Victoria is enjoyable to visit but for me it seems less like a real city than a sort of pseudo-colonial theme park. Elegant stone buildings compete with shop after shop hawking Canada-kitsch. Monuments to British explorers stand over First Nations artists exhibiting their work along the quay while jugglers and other performers entertain the crowds a few yards away. It’s not an entirely happy combination. We ate a couple of decent but unmemorable meals, visited the B.C. Maritime Museum and generally saw the sights for two days. We all had fun there but by the time we slipped out of the harbor on a grey Saturday morning I think we were all happy to be beading home.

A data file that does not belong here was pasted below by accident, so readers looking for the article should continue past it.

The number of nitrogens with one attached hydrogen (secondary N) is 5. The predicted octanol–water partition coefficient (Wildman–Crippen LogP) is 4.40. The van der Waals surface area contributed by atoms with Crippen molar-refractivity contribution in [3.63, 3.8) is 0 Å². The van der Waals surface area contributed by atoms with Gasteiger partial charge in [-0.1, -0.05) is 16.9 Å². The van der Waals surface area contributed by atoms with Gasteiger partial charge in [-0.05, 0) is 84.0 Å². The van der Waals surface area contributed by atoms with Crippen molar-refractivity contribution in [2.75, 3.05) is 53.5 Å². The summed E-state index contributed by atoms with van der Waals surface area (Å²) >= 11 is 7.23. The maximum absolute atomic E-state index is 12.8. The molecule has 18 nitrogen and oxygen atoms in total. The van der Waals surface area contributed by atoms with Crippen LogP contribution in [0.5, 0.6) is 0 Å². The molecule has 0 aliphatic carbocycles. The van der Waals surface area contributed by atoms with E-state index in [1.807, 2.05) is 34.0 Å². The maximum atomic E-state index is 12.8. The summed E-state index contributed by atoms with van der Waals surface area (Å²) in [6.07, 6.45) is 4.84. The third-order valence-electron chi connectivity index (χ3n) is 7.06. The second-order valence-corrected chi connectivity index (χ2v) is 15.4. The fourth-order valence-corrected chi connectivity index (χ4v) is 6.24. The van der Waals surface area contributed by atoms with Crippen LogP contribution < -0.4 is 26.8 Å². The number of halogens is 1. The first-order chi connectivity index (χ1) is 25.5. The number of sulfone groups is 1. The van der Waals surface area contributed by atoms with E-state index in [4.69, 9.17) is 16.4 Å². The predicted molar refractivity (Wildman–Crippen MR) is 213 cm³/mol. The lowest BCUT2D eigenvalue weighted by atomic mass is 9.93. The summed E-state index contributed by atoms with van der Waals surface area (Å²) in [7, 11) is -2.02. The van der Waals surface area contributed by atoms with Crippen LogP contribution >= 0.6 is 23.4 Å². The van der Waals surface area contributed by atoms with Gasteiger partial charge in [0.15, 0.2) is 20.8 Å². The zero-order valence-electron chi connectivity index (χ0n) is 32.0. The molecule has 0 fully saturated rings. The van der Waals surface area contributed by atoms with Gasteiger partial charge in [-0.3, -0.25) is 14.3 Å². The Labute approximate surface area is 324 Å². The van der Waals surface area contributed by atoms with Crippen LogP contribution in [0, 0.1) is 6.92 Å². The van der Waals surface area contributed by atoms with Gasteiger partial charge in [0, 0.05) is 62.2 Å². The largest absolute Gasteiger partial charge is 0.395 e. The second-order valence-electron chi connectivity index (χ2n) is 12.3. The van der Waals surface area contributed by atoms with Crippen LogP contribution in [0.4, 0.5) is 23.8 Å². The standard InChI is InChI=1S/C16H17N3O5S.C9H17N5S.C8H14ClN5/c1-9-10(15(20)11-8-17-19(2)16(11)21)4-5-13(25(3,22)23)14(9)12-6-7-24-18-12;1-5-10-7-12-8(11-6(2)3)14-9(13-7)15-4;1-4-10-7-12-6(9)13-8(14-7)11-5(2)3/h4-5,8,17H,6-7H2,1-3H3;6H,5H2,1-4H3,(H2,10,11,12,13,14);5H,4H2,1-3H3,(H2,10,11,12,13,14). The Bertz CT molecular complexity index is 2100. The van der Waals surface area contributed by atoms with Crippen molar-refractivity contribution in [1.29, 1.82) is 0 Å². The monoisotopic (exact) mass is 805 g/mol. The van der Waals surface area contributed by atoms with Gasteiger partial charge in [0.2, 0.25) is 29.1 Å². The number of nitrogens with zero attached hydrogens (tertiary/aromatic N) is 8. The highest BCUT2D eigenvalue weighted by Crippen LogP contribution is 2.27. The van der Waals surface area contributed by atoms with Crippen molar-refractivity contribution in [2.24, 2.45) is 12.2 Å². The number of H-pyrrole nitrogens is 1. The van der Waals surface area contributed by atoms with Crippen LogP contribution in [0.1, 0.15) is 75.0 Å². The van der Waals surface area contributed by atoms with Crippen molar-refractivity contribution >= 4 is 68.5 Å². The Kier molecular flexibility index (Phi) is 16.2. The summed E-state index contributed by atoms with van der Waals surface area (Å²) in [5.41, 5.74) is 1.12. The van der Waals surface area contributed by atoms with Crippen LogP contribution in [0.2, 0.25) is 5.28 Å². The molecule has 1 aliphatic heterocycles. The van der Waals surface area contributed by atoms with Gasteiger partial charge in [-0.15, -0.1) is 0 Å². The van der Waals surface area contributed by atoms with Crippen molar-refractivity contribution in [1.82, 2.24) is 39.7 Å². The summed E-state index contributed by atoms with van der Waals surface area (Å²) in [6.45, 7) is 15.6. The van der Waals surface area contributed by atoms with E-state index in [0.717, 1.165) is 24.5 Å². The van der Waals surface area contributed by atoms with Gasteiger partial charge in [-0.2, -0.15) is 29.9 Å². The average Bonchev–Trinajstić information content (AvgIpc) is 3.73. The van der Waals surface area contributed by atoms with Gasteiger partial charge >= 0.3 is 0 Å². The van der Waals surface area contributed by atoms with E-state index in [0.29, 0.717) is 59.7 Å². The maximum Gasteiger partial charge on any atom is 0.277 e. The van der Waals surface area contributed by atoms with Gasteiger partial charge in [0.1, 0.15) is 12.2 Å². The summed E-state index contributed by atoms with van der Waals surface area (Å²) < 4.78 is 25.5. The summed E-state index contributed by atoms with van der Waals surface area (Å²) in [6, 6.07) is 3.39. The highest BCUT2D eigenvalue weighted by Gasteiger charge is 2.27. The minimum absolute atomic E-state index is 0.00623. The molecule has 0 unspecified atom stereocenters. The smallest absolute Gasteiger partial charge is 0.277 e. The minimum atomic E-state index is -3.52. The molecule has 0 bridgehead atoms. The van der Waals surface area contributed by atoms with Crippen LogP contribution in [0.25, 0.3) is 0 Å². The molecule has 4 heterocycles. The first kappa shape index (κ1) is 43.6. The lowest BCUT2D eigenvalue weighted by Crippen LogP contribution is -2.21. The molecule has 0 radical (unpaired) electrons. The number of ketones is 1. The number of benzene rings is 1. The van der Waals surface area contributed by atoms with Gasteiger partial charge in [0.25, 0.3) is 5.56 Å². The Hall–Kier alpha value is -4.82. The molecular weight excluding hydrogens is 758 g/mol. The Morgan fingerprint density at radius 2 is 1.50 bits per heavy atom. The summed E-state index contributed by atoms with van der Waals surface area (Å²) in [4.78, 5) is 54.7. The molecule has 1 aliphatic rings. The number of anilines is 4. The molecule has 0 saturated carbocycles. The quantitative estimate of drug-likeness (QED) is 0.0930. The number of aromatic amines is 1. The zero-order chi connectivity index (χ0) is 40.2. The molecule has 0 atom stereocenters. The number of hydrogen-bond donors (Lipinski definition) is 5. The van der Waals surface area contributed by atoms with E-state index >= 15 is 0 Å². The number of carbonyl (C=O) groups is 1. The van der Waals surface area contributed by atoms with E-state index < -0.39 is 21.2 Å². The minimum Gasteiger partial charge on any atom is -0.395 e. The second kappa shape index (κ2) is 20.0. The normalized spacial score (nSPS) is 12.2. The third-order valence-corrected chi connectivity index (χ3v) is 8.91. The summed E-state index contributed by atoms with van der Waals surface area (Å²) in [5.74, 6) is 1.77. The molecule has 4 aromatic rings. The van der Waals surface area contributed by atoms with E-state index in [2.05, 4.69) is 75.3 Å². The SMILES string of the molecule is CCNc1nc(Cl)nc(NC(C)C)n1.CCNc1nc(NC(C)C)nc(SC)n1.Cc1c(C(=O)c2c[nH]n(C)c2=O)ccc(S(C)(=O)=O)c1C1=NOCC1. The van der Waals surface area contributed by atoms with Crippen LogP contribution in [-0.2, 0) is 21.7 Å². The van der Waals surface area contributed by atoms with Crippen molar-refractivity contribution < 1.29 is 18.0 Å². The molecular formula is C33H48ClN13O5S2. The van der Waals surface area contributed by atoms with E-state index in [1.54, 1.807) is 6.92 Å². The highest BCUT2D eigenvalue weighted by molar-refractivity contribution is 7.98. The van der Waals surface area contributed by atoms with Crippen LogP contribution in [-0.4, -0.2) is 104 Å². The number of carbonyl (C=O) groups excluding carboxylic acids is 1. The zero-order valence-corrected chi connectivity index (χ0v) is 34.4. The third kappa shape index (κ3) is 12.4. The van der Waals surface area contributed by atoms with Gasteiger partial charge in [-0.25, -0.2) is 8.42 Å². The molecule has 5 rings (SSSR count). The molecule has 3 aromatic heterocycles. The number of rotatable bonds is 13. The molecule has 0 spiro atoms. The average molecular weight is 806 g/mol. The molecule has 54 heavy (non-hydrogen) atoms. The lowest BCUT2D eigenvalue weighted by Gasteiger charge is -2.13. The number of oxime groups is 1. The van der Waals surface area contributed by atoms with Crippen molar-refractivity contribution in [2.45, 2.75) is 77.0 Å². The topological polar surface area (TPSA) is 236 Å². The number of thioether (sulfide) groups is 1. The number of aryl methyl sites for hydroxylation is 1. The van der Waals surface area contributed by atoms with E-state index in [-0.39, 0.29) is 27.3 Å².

(contd.)

  8. #323
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    Default Re: Skookum Maru

    The last segment of our journey home took us first across the Strait of Juan de Fuca from Victoria to Port Townsend. After our somewhat rocky passage to Victoria I spent some time pondering the various combinations of time, tide, current and weather to determine the best chance of a smooth passage. We could either leave in the morning and travel against the ebb or later in the day to catch the flood. But winds in the Strait tend to pick up later in the day so although the forecast was for light winds I was reluctant to chance it. In the end we chose to risk the tide over the wind and left early. Which meant a long, seven-hour crossing to Port Townsend but the Strait was calm for the entire trip and we were all happy to be cruising unruffled waters.